by Robert D. Kugel CFA | 2012-06-25 | Article ID: V12-29 | Article Type: VentanaView
The mandate by the U.S. Securities and Exchange Commission (SEC) requiring filers to apply eXtensible Business Reporting Language (XBRL) tags to their financial statements has been in effect for more than three years. One of the most important ideas behind this requirement was to make it as simple as possible for investors to consume and analyze corporate financial data filed with the SEC. In the U.S., we are now past the initial hurdle of creating a workable taxonomy for XBRL tags. Corporations are moving from XBRL tagging as a project to making it just another step in the disclosure process. Yet most of the progress made to date is in capturing data; more progress still is needed to create usable tools, especially open source ones that are available to all investors. The closest we’ve come to this so far is a demonstration application that was a finalist in this year’s XBRL Challenge. Because there are still many holes on the data collection end – most companies’ earnings releases are not yet tagged – we advise companies to continue their data-tagging efforts, extending them to include earning releases and other crucial financial reports. Software providers should continue to develop open source tools, aiming for more robust, easily used applications.
Over the past decade XBRL has advanced from a concept to a technology that underpins many day-to-day financial communications. There has been a tenfold increase in the number of companies doing in-house tagging, and they are using fewer extensions to the taxonomy, which means that there is greater comparability for investors in the reported data. One of the promises of XBRL was to enable individuals to arrange company data in any format of their choosing and include a broad array of analytic metrics for the income statement, statement of cash flows and balance sheet. This would represent a real improvement over manually rekeying data from financial statements or “scraping” information from electronic documents by copying and pasting. However, analytic applications are not yet sufficiently evolved for individuals to do this easily.
To address this issue, the consortium XBRL US established the XBRL Challenge to “encourage the development of more tools and build awareness among analysts about the wealth of data available to them.” The Challenge results are a good start, but they don’t go far enough. Despite its cost, free software should still be full-featured and user-friendly. Data aggregators such as Edgar Online and Thomson-Reuters provide readily consumable financial statement information for a fee and can do many of the things mentioned above. SavaNet offers XBRL-enabled publication and analysis software tools designed for institutional investors. It enables sell-side research departments (investment banks and brokers) to easily publish their analysts’ company or industry models so they can be integrated with their buy-side (those working for, say, investment advisors or mutual funds) portfolio managers and analyst counterparts’ models. These models incorporate analysts’ forecast earnings models, and they also have historical product line and industry data that is not available as tagged items in company reports. Nevertheless, data must still be manually entered or scraped into a spreadsheet to update a company model or create a table quantifying the differences between actual results and projections. This is time-consuming for both sell-side and buy-side analysts.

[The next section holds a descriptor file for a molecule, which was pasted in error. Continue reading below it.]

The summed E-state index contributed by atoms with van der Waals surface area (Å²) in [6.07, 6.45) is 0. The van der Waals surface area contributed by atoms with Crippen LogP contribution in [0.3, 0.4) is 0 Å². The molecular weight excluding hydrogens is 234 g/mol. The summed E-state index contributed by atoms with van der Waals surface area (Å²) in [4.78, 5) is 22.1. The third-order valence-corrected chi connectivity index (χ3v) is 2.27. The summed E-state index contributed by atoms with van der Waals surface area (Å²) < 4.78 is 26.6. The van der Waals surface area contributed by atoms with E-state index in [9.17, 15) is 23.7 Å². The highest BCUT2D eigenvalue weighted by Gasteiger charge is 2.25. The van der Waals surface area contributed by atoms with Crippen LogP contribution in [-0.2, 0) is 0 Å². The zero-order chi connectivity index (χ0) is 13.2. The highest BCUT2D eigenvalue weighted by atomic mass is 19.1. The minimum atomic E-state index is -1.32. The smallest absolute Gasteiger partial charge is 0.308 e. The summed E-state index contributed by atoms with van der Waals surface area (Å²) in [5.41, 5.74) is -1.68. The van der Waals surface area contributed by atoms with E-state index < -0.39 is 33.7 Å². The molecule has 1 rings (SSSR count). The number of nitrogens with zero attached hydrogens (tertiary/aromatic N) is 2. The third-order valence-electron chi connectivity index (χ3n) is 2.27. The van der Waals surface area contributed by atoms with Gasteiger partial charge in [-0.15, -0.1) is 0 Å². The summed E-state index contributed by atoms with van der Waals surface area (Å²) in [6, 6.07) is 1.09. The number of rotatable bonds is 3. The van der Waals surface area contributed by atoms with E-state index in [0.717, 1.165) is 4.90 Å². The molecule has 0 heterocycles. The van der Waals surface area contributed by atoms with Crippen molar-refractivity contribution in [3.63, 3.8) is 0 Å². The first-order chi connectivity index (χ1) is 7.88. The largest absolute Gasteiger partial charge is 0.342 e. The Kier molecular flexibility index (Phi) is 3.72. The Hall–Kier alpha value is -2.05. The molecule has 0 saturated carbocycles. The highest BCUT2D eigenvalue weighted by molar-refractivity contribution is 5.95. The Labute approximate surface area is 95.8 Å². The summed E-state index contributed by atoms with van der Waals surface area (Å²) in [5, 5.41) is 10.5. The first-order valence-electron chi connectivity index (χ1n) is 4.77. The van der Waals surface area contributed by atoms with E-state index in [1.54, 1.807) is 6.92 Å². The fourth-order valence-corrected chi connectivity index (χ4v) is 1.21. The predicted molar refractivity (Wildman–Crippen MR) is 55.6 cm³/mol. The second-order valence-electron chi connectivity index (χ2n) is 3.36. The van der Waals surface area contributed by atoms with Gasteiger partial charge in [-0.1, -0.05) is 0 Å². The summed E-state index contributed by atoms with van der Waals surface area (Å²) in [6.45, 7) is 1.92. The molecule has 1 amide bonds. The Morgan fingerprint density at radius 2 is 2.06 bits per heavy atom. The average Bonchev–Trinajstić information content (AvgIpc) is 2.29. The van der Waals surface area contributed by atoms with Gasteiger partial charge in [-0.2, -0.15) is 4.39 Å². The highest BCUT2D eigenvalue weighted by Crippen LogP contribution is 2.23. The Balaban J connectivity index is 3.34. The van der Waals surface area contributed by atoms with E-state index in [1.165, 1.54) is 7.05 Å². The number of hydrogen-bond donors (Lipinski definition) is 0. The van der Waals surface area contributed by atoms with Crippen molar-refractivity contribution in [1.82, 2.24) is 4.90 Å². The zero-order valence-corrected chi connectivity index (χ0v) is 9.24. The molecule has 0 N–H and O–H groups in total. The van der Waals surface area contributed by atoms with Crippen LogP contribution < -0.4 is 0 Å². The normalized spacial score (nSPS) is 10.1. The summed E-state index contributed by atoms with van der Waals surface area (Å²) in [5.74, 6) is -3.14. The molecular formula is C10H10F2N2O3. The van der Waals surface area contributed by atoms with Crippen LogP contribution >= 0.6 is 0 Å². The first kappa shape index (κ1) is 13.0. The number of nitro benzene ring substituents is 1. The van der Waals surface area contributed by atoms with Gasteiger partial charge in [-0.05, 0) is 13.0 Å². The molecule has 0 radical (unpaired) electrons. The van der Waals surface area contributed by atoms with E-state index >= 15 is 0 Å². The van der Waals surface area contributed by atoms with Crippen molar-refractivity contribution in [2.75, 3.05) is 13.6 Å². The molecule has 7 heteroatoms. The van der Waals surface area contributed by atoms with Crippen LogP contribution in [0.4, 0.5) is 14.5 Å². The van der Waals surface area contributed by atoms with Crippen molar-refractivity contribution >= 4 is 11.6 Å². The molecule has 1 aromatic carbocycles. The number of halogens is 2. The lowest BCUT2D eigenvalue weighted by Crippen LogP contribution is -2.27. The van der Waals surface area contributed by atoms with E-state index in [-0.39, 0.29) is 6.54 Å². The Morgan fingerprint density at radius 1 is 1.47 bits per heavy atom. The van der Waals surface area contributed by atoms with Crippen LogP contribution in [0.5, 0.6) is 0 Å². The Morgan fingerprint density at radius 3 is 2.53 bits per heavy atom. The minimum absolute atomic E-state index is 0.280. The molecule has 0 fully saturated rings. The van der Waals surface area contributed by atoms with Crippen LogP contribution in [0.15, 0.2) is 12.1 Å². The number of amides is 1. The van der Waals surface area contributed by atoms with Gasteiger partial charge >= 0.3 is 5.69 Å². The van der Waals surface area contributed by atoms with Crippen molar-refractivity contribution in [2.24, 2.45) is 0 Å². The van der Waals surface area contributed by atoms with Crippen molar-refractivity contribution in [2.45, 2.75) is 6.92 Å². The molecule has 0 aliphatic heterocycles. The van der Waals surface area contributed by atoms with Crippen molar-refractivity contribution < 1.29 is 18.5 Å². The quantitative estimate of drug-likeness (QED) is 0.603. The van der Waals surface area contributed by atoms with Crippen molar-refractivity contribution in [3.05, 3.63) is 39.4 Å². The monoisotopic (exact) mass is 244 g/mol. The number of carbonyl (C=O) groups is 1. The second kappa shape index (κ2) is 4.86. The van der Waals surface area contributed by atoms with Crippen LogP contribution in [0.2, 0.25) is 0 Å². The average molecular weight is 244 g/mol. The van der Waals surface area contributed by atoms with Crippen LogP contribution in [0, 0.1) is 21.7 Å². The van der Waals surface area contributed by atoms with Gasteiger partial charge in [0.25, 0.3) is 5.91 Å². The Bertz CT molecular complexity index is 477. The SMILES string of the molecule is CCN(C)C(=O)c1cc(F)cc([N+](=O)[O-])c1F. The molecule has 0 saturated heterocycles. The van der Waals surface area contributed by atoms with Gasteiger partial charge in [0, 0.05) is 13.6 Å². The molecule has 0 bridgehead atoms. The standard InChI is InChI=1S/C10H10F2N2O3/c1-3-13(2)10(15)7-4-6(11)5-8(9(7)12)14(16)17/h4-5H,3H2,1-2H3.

The XBRL taxonomy for US-GAAP is well-developed and comprehensive, but there is still a need for industry-specific measures (such as revenue per passenger kilometer for airlines or kilowatt hours for utilities). It would also be helpful if individuals could obtain company-specific product line data (such as specific drug revenues of a pharmaceutical company) as tagged items. Developing such industry-specific measures is probably a job best-suited for equity analysts and portfolio managers.
Although the SEC’s XBRL mandate has made substantial strides over the past five years, much more should be done to make the millions of data elements from more than 9,000 reporting companies more easily consumable by ordinary investors and business analysts. The first two major hurdles – developing a workable taxonomy and assembling a substantive database – have been surmounted. With growing investor awareness of how tagged information can benefit them and tangible demonstrations of the many ways this information can be used, we expect increasing investments in products designed to unlock the value of this data trove. So that investors can make the best use of that data, companies in different industries should consider working closely with equity analysts and portfolio managers. These experts could help them maximize industry commonality in reporting and tagging results to achieve the highest degree of comparability among companies.